The success of glutaraldehyde is directly related to
its ability to irreversibly crosslink proteins, thereby
stabilising cellular structure and deactivating its enzymes.
The reaction was first thought to be due to di ald ehydes '
ability to react with the free amino groups to form Schiff
bases:
1)
(16)
protein - NH^+ + CHO - (CH2 )3 " CH0---------protein
2)
-N =
CH -
(CHg) -
protein - M =
CH -
(CH^)^ -
CHO
CHO + +NH^_ protein
protein - N * CH - (CHp )3 - CH = N protein
However, this proposed mechanism of crosslinking was
not supported by experimental evidence that the glutaralde­
hyde fixed tissue can withstand acid treatment, which a
Schiff-base formation cannot
(18) and Hopwood
(17).
Moreover, both Richards
(19) have shown that the kinetics of this
reaction would not account for the fact that Schiff base
formation is reversible while the protein-glutaraldehyde
reaction is not
(17).
The recent theory of the reaction is complex.
What is
known is that the glutaraldehyde reacts primarily with the
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13
epsilon amino groups of lysine
(18).
Jansen,
et al.(20),
using chymotrypsin and zymogen, detailed the loss of enzyme
activity due to the reaction of epsilon amino groups with
glutaraldehyde.
It is now thought that alpha, beta unsatur­
ated aldehydes react with lysine to give a Michael type adduct.
A Michael addition is a conjugate nucleophilic ad­
dition of enolate ions to alpha, beta- unsaturated carbonyl
compounds.
The characteristics of this reaction are consis­
tent with the known glutaraldehyde reaction In that they are
irreversible,
stable to acid and have the appropriate pK (17).
Also, the resulting crosslink of amino groups with a five
carbon chain between two nitrogen atoms is consistent with
the known data detailing electron bridges observed at low
resolution studies on crosslinked lysozyme (1 8 ).
It is important to realize that these are theories of
intermolecular reactions between the dialdehyde, glutaral­
dehyde, and proteins.
They are not fact and are, therefore,
still open to debate.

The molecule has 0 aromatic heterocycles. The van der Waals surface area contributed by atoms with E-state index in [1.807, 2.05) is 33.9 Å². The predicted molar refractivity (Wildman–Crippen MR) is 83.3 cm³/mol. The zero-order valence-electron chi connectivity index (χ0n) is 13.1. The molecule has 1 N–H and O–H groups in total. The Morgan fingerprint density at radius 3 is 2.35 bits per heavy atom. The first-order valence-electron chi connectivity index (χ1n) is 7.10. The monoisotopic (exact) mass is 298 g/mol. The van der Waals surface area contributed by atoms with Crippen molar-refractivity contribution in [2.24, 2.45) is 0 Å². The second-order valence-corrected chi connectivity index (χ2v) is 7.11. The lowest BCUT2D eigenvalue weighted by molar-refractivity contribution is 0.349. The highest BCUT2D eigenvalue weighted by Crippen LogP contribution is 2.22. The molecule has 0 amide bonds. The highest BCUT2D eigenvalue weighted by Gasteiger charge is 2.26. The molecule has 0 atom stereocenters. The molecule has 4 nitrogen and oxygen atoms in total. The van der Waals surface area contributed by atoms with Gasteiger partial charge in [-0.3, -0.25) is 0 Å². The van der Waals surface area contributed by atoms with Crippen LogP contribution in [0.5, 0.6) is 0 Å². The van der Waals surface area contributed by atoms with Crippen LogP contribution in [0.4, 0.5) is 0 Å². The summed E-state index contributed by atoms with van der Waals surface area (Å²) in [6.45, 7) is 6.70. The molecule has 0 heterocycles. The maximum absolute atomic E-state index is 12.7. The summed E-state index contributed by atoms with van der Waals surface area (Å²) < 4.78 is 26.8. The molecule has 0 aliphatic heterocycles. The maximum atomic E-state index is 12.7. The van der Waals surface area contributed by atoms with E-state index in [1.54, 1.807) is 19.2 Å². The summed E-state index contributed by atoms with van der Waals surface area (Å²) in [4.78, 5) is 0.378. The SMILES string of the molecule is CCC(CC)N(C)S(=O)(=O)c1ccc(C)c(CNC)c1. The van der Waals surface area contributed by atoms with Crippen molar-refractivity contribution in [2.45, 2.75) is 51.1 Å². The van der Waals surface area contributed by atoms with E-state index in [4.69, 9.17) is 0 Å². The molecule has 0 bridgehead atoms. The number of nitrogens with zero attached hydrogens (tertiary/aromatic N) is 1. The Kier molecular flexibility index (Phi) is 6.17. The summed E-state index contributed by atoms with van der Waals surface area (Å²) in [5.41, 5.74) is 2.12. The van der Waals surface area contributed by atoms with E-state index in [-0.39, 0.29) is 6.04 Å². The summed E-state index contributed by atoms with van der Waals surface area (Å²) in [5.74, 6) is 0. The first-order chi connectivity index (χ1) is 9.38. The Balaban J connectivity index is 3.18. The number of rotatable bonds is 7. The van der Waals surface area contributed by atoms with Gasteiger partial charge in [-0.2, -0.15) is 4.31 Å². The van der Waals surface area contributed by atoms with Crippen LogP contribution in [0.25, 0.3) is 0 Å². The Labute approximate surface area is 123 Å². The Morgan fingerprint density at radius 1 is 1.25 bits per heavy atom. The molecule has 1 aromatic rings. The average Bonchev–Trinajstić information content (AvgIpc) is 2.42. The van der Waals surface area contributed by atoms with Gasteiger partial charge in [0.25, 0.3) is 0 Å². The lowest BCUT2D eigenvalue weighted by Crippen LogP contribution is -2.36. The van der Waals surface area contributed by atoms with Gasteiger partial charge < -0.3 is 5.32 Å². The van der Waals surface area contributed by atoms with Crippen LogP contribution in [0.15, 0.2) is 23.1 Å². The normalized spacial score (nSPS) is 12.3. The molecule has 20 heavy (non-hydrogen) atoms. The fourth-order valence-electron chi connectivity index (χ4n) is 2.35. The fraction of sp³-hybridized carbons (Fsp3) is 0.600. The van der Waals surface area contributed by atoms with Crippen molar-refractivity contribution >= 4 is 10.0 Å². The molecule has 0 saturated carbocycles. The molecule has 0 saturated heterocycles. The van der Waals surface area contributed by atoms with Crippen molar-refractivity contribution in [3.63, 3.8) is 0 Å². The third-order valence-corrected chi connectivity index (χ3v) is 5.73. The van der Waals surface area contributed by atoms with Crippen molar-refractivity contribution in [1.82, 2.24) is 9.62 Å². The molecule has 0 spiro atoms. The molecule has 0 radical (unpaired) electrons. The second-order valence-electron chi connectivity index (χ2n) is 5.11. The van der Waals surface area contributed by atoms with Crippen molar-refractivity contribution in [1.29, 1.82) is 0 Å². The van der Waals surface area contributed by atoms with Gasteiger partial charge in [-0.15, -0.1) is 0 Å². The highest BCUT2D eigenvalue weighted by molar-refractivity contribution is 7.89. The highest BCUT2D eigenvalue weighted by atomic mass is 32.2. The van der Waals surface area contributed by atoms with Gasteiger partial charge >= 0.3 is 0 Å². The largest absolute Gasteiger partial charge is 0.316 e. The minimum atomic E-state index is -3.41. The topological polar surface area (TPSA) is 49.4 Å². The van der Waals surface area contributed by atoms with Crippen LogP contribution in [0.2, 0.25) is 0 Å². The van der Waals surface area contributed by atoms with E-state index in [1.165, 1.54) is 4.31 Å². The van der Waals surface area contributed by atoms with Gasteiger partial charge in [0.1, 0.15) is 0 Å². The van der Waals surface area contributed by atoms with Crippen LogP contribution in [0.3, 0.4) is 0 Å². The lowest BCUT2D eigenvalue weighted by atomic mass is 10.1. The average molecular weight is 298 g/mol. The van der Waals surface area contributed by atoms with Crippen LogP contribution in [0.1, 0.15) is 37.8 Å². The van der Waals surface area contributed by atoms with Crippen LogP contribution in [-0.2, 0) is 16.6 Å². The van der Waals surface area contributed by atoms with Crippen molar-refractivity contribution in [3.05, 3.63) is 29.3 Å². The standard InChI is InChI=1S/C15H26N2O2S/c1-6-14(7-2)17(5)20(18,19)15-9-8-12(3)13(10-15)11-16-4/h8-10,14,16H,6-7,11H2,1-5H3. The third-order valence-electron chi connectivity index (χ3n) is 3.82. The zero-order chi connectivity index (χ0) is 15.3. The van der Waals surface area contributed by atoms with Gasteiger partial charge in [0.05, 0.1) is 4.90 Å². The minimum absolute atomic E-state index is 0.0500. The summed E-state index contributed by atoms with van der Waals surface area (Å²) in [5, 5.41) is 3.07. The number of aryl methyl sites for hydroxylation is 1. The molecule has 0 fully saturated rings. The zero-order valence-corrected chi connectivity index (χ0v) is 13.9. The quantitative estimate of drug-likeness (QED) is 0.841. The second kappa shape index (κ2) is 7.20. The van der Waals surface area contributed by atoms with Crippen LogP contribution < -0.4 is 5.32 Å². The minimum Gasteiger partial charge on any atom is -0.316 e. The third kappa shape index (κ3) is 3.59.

No matter what the specific reaction
is the result is still the same:
the proteins are cross-
linked and polymerised and as a result,
the cell's structure
is stabilized and its enzymes deactivated.
The reaction of glutaraldehyde with nucleic acids is
not as complex nor as Important to glutaraldehydes action as
a fixative.
Furthermore, the reaction has not been studied
as extensively as it has with proteins.
Hopwood
(21), demon­
strated that the reaction of glutaraldehyde with RNA was
o
o
slight until 45 C and absent with DNA until 64 C. The reason
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14
for this non-reactivity Is related to the tertiary structure
of nucleic acids which are held together by hydrogen bonds.
It is only when the temperatures become high that these hydro­
gen bonds can be broken and the purine and pyrimidine bases
can be made available for reaction with the aldehyde as the
nucleic acids unwind.
It is known that routine glutaraldehyde fixation pro­
cedures utilize low temperatures and therefore,
it has been
theorized that there has to be another mechanism responsible
for the reaction of glutaraldehyde with nucleic acids.
It
has been suggested that the proteins associated with the
nucleic acids are polymerized through their reaction with
glutaraldehyde and form a complex meshwork which ensnares
the nucleic acids thereby "fixing” the nucleic acids without
specifically reacting with the nucleic acids.
Lipids,
the third major intracellular component, also
react with glutaraldehyde In the fixation process, however,
like the nucleic acids the reaction is not nearly as complete
as with theproteins.
There has been little examination of
the reaction, but Roozemond (22) with rat thalamus,
showed
that buffered glutaraldehyde is thought to be due to the
presence of free amino acids in the phospholipids which are
then bound by the aldehyde in the same manner as are the pro­
teins.
It Is important to realize that glutaraldehyde fixa­
tion of lipids is so incomplete that post-fixation with osmium
tetroxide is required, otherwise it is impossible to adequately
study structures made of lipids
(23).
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15
Presently the two most common chemical fixatives are
variations of pure glutaraldehyde:
Karnovsky's solution
and Miloneg's buffered glutaraldehyde.
Karnovsky
(24), in
1965, first reported a medium which used a mixture of for­
maldehyde and glutaraldehyde in an attempt z o broaden their